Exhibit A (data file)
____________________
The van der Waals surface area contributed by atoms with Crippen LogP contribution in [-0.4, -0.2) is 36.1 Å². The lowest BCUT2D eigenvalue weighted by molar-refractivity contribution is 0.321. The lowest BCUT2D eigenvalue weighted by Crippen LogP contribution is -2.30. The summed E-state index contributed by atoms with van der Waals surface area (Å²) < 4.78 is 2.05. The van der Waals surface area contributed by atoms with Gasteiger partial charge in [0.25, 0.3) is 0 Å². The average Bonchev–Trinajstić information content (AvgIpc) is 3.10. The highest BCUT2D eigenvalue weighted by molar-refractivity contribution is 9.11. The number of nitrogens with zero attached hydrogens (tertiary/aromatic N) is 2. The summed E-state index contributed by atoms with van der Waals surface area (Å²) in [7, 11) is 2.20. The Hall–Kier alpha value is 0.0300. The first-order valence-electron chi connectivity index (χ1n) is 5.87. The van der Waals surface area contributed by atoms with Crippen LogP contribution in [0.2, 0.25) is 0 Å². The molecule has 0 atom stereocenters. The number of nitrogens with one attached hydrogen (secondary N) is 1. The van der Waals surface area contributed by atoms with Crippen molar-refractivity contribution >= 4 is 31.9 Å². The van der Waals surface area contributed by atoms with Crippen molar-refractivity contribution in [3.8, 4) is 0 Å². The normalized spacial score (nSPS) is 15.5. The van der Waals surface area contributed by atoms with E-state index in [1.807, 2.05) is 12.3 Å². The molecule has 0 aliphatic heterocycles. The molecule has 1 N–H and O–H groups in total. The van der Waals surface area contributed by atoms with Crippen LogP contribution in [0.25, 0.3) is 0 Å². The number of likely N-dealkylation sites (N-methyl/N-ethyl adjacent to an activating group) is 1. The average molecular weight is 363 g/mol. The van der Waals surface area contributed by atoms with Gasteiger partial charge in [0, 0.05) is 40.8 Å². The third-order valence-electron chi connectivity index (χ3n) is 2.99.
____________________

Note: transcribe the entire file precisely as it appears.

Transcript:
The van der Waals surface area contributed by atoms with Crippen LogP contribution in [-0.4, -0.2) is 36.1 Å². The lowest BCUT2D eigenvalue weighted by molar-refractivity contribution is 0.321. The lowest BCUT2D eigenvalue weighted by Crippen LogP contribution is -2.30. The summed E-state index contributed by atoms with van der Waals surface area (Å²) < 4.78 is 2.05. The van der Waals surface area contributed by atoms with Gasteiger partial charge in [0.25, 0.3) is 0 Å². The average Bonchev–Trinajstić information content (AvgIpc) is 3.10. The highest BCUT2D eigenvalue weighted by molar-refractivity contribution is 9.11. The number of nitrogens with zero attached hydrogens (tertiary/aromatic N) is 2. The summed E-state index contributed by atoms with van der Waals surface area (Å²) in [7, 11) is 2.20. The Hall–Kier alpha value is 0.0300. The first-order valence-electron chi connectivity index (χ1n) is 5.87. The van der Waals surface area contributed by atoms with Crippen LogP contribution in [0.2, 0.25) is 0 Å². The molecule has 0 atom stereocenters. The number of nitrogens with one attached hydrogen (secondary N) is 1. The van der Waals surface area contributed by atoms with Crippen molar-refractivity contribution >= 4 is 31.9 Å². The van der Waals surface area contributed by atoms with Crippen molar-refractivity contribution in [3.8, 4) is 0 Å². The normalized spacial score (nSPS) is 15.5. The van der Waals surface area contributed by atoms with E-state index in [1.807, 2.05) is 12.3 Å². The molecule has 0 aliphatic heterocycles. The molecule has 1 N–H and O–H groups in total. The van der Waals surface area contributed by atoms with Crippen LogP contribution in [0.25, 0.3) is 0 Å². The number of likely N-dealkylation sites (N-methyl/N-ethyl adjacent to an activating group) is 1. The average molecular weight is 363 g/mol. The van der Waals surface area contributed by atoms with Gasteiger partial charge in [0, 0.05) is 40.8 Å². The third-order valence-electron chi connectivity index (χ3n) is 2.99.